Lakshmi Kannan : Yes, these characters have their originals. They’re my favourites too. I’m fascinated by their earthy wisdom, their naturalness and their salty, native wit and humour. They’re not alienated from their culture, so they continue to be nourished and sustained by their roots. That makes them culturally distinct.
They can also handle the tragedies and triumphs of life with their simple, home-spun philosophy.
Lakshmi Kannan : The grand senior literary and culture historian in Tamil, “Chitti” (P.G. Sunderarajan) once remarked, half in jest I’m sure, if I am the ‘pudhumai penn’ the poet Bharati dreamed of? Even as sanity advises me to keep my head and ignore this remark as an indulgent comment, it shows me in a flash, a male point of view of what a “New Indian Woman” is.
Lakshmi Kannan : A balanced and integrated view is what I strive for. It is immature to be partisan and reductive just for the sake of making a point or taking a stand, because life is larger than that. It is elusive too. That’s why the ‘classifying’ type of critics find it difficult to ‘slot’ me. If I’m a woman and I’m writing in contemporary times, I must somehow ‘fit in’ into their theoretical ideas of what a feminist writer is supposed to be. We seem to be living in prescriptive times.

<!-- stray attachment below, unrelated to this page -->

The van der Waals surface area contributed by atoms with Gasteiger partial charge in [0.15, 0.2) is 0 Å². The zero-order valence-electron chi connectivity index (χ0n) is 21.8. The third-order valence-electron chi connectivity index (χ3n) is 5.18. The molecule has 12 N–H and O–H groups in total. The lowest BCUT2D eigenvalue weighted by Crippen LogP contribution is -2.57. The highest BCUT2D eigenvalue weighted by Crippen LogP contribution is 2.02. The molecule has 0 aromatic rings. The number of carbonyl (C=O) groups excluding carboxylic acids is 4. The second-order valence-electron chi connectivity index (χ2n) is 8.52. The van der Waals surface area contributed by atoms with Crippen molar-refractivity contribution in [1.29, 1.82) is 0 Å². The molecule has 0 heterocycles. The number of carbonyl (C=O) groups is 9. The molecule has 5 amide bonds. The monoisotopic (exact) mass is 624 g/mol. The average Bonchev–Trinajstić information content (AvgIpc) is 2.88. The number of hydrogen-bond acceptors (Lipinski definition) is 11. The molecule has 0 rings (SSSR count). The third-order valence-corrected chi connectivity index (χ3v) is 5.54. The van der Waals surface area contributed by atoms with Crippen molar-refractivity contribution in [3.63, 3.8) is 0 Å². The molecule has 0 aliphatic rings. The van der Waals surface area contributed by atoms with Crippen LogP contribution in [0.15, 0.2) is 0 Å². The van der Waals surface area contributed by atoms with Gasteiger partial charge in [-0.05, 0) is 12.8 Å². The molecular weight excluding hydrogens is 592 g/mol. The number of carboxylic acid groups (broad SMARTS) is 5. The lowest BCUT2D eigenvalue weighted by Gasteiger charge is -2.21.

I have reason to believe that every thinking, intelligent, sensitive and sensible woman has inner reserves of strength and understanding that far surpass the circumscribed parameters of theoretical, conventional feminism.
Lakshmi Kannan: Friendship is truly a gift of the gods. Virginia Woolf is right about its not being well-represented in literature but I wish she was around today to see the wonderful change that has actually come about in the relationship among women in India and elsewhere. Some years back I thought that it was difficult if not impossible for women to develop a sustainable friendship. I noticed that they got defeated somewhere along the way by patriarchal structures of the family, relations and the way they prioritise children and so on. These factors claim most of their time and energy. The men, however, have always had a comfortable structure within which they invite their favourite friends and expect their family to roll out a red carpet for them. Now I, as well as some of my friends, emulate the same strategy. We make our women friends a part of the family and that ensures peaceful acceptance!